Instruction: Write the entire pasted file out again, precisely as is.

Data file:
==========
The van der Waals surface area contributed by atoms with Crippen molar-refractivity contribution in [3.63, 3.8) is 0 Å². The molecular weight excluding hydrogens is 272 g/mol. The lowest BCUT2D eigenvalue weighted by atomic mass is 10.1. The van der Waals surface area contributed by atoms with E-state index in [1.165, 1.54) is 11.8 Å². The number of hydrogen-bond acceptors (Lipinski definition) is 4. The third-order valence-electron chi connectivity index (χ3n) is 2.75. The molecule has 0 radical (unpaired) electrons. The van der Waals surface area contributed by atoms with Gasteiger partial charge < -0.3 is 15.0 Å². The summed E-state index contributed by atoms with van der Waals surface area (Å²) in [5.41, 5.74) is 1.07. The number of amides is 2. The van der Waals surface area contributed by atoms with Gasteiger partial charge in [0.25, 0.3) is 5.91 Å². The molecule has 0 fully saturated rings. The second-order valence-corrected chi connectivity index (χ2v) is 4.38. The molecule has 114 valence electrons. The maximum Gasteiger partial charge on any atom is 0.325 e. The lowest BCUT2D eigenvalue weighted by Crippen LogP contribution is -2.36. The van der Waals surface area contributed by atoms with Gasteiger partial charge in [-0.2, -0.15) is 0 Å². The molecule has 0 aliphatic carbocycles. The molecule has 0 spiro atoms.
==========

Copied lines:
The van der Waals surface area contributed by atoms with Crippen molar-refractivity contribution in [3.63, 3.8) is 0 Å². The molecular weight excluding hydrogens is 272 g/mol. The lowest BCUT2D eigenvalue weighted by atomic mass is 10.1. The van der Waals surface area contributed by atoms with E-state index in [1.165, 1.54) is 11.8 Å². The number of hydrogen-bond acceptors (Lipinski definition) is 4. The third-order valence-electron chi connectivity index (χ3n) is 2.75. The molecule has 0 radical (unpaired) electrons. The van der Waals surface area contributed by atoms with Gasteiger partial charge < -0.3 is 15.0 Å². The summed E-state index contributed by atoms with van der Waals surface area (Å²) in [5.41, 5.74) is 1.07. The number of amides is 2. The van der Waals surface area contributed by atoms with Gasteiger partial charge in [0.25, 0.3) is 5.91 Å². The molecule has 0 fully saturated rings. The second-order valence-corrected chi connectivity index (χ2v) is 4.38. The molecule has 114 valence electrons. The maximum Gasteiger partial charge on any atom is 0.325 e. The lowest BCUT2D eigenvalue weighted by Crippen LogP contribution is -2.36. The van der Waals surface area contributed by atoms with Gasteiger partial charge in [-0.2, -0.15) is 0 Å². The molecule has 0 aliphatic carbocycles. The molecule has 0 spiro atoms.